To examine patient perceptions regarding quality of care and the patient experience in a student-led pro-bono clinic using the MedRisk Instrument for Measuring Patient Satisfaction (MRPS). The MRPS is validated in the United States health care system for outpatient physical therapy (PT) settings. After performing an in depth literature review, no studies were found that used the MRPS to evaluate student-led pro bono or private practice PT clinics. There is also a lack of evidence comparing the two types of clinics.
The study design is an Independent Samples Mann-Whitney U Test. Thirty-four participants completed the survey, with twenty-six from the pro-bono PT clinic and eight from the private practice PT clinic. Participants completed two surveys after at least one month or four visits PT. They consented to treatment and were given a coded number which was used to record their results and maintain anonymity. Surveys were given at discharge or over the telephone by the researchers. Surveys consisted of the MPRS with physical therapy survey and three open ended questions created by the authors.
The paired T-tests analyzing age and gender were found to be normally distributed. Patient satisfaction and experiences in the student-led pro bono PT clinic were assessed and the results of the surveys were also compared to the private practice PT clinic survey results. In the comparison of the two clinics, one question was found to have a significant difference in the responses. Patient satisfaction overall was comparable between the two clinics with all other eleven questions as shown by an insignificant p-value displayed. Student-led pro bono PT clinic results indicate that the registration process, waiting room and follow up with patient care provided by students could be the most improved when compared to the private practice PT clinic survey results.
Conclusions/Relevance to the conference theme: Through the Looking Glass: Transforming Physical Therapy Education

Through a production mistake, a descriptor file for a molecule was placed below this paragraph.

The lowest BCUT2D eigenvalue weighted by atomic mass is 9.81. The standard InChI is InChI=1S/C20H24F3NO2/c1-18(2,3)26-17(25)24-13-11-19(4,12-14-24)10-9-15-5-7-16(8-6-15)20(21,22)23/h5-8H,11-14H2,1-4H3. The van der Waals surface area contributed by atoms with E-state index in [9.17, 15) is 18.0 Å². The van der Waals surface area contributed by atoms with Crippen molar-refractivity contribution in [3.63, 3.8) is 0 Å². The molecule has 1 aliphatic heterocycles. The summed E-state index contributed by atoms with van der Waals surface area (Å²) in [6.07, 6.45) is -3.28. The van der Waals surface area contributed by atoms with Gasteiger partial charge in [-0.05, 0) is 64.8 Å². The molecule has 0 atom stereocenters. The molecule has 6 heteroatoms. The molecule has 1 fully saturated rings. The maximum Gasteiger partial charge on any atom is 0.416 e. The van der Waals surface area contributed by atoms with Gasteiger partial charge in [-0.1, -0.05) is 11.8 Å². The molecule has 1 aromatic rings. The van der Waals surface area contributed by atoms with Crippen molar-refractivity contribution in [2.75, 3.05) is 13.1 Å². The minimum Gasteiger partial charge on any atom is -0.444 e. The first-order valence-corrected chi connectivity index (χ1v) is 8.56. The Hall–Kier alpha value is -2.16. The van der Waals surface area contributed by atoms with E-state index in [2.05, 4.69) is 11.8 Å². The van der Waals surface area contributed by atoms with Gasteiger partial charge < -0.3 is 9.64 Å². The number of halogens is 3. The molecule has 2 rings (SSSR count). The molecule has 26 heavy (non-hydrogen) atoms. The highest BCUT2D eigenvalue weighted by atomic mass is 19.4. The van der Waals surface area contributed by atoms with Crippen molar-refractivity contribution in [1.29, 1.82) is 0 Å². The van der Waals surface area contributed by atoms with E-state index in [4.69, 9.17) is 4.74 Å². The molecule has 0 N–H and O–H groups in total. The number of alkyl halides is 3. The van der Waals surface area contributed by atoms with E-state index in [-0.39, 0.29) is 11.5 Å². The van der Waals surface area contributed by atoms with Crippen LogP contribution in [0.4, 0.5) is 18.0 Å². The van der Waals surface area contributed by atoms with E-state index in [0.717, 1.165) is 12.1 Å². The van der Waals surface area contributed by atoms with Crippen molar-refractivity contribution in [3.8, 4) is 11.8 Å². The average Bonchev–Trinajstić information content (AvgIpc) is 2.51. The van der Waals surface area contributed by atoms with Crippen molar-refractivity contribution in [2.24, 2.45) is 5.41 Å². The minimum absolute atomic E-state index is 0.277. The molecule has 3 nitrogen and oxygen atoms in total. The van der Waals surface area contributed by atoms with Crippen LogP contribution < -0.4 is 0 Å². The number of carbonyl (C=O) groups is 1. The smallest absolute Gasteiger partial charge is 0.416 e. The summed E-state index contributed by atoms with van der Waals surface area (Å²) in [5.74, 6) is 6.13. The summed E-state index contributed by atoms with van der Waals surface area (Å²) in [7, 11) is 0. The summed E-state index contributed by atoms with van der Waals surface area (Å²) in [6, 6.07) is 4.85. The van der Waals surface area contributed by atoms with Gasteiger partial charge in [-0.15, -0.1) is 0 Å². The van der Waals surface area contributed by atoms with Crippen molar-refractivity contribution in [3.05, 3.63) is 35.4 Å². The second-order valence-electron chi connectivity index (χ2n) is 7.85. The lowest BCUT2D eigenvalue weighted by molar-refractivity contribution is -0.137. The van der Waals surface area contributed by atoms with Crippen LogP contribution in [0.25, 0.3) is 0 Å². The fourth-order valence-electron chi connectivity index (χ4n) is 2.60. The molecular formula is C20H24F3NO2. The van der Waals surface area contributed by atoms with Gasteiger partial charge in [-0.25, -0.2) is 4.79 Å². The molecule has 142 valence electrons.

Student-led pro bono clinics are a valuable learning environment that provide experiences for students to demonstrate leadership while advocating and serving a population of patients who are without insurance coverage for PT treatments. Using evidence collected from a validated tool students or clinicians can assess the patient experience in the student-led pro bono clinics and make improvements to the operation of the clinic. In this study patients rated their experience at the student-led pro bono PT PT clinic very highly and the patient experience was comparable for the pro-bono PT clinic and the private practice PT clinic. Suggestions for improvement in the student-led pro bono clinic included having someone to welcome patients, having a sign-in sheet, and addressing student physical therapist accountability of patients by scheduling students so the patients see one familiar PT student each session. Further research on the patient experience in student-led pro bono PT clinics should be performed using the same outcome tool (MRPS).
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MedRisk Instrument for Measuring Patient Satisfaction with Physical Therapy Survey. Copyright 2008, MedRisk Inc. Permission obtained February 2, 2016.